It’s been a big week for California online poker and it’s only going to get even bigger as we head into the iGaming Conference scheduled for May 22nd, but before we get to the conference we need to get you caught up on a few other big stories coming out of the Golden State.
The first story we have for you this week is a major boost for online poker hopes, as a coalition of tribes have finally reached an agreement on certain aspects of the online poker bills. The consensus doesn’t cover everything, and it doesn’t include all of the tribes (*Morongos*) but it’s an important and vital step in the process. Keep the ball moving up the field, that’s all I ask for.
Our second big story has to do with California legislative procedures (I know, exciting right?), specifically an upcoming deadline for bills, among which are the pair of online poker bills sitting in the state assembly and the state senate which fall directly under this deadline, but then again, maybe they don’t.
We’ll get to both of these stories and more in this installment of the California iGaming Week in Review.
Tribal consensus reached on one point of contention
There are still several major hurdles to overcome (namely the PokerStars / Bad Actor situation) but a solid step was taken towards legalized online poker in the Golden State last week, as a coalition of tribes that were previously at odds came to an agreement over the number of licenses each provider should be allowed to hold.
This consensus has been reported at both EGR North America and Gambling Compliance (both of which require a subscription to see the content) and basically cleared up how many licenses a licensee can hold, but perhaps more importantly the groups agreed to reconvene next week to work out more details of the bills.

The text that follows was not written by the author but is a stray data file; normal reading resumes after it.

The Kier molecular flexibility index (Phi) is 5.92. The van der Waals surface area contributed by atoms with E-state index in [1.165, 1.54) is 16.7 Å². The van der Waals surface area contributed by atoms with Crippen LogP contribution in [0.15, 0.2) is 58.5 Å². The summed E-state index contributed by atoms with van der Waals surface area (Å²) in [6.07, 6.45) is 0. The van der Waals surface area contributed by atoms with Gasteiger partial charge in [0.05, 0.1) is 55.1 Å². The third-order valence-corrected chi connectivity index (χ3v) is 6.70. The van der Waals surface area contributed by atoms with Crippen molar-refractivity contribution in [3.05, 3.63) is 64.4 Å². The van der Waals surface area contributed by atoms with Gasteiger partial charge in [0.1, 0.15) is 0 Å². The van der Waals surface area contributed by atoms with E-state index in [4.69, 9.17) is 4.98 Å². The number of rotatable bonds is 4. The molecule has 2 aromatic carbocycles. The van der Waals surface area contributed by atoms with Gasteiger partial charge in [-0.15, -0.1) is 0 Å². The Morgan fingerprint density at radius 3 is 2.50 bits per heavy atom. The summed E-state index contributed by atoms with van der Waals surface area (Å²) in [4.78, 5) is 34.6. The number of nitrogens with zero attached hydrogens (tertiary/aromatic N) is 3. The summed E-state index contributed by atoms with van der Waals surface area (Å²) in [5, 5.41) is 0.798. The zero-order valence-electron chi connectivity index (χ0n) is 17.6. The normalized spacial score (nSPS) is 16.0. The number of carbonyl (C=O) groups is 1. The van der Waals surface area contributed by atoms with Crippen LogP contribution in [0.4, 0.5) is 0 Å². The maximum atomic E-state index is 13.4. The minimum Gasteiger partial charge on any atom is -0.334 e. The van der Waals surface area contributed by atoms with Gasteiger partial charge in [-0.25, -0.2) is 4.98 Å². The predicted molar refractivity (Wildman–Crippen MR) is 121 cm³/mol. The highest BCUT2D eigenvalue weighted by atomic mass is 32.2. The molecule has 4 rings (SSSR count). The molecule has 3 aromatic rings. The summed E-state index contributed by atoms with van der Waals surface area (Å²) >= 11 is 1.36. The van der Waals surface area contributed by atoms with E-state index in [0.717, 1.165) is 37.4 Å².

Tribal lobbyist Jerome Encinas told EGR North America, “We are very happy that the tribes have come together on key differences and look forward to providing agreed upon language to the legislature.”
We’ll have to wait and see if they are going to discuss the real issue, PokerStars, but the tribes will also have to work out specifics for revenue sharing, augment and tone down their vitriolic language against certain card rooms (whom they have referred to as “bad actors” in their own right) and finally, what to do about race tracks.
Former Mayor Willie Brown joins Adelson
For those of you that missed our story earlier this week, former San Francisco Mayor Willie Brown has signed on to Sheldon Adelson’s anti-online gambling crusade and will likely act as his California surrogate along with lobbyist Fabian Nunez.
For the entire story, and to see Willie Brown’s flip-flop on this issue you can read this article: Sheldon Adelson Adds Willie Brown to his Collection of California Lobbyists
The deadline that is not really a deadline
Here is something you may not have been aware of: There is a looming legislative deadline for the proposed online poker bills at the end of the month, as all bills must pass their “House of Origin” by May 30 according to an article at onlinepokerreport.com this week.
This is something that few people were aware (hats off to Curtis Woodard for bringing this deadline to light) but fortunately it’s not a very big deal, and the deadline is more of a “soft” deadline.
After looking into the matter, there are ways to get around this deadline (which is why we haven’t seen much urgency from legislators) with the most likely being what the California rules call “Gut and Amend.” Gut and amend is an innovative legislative tool that allows a lawmaker to take an existing piece of legislation that is current and basically erase it and replace it with a new bill, i.e. an online poker bill.
You can find out more about the legislative deadlines, Gut and Amend, and the other legislative tricks tools that can be employed at OnlinePokerReport.com.
California iGaming Barometer
The atmosphere around the campfire has gotten a bit more optimistic and upbeat over the past week. The new consensus concerning licenses along with several other pierces of anecdotal evidence on Twitter have California online poker looking like more of a possibility than it was just a week ago.
Online poker expansion in the state is still well below 50%, but we are definitely above the Mendoza line at this point.
You can see how yesterday’s conference went here: Highlights From Yesterday’s California Conference on Online Gaming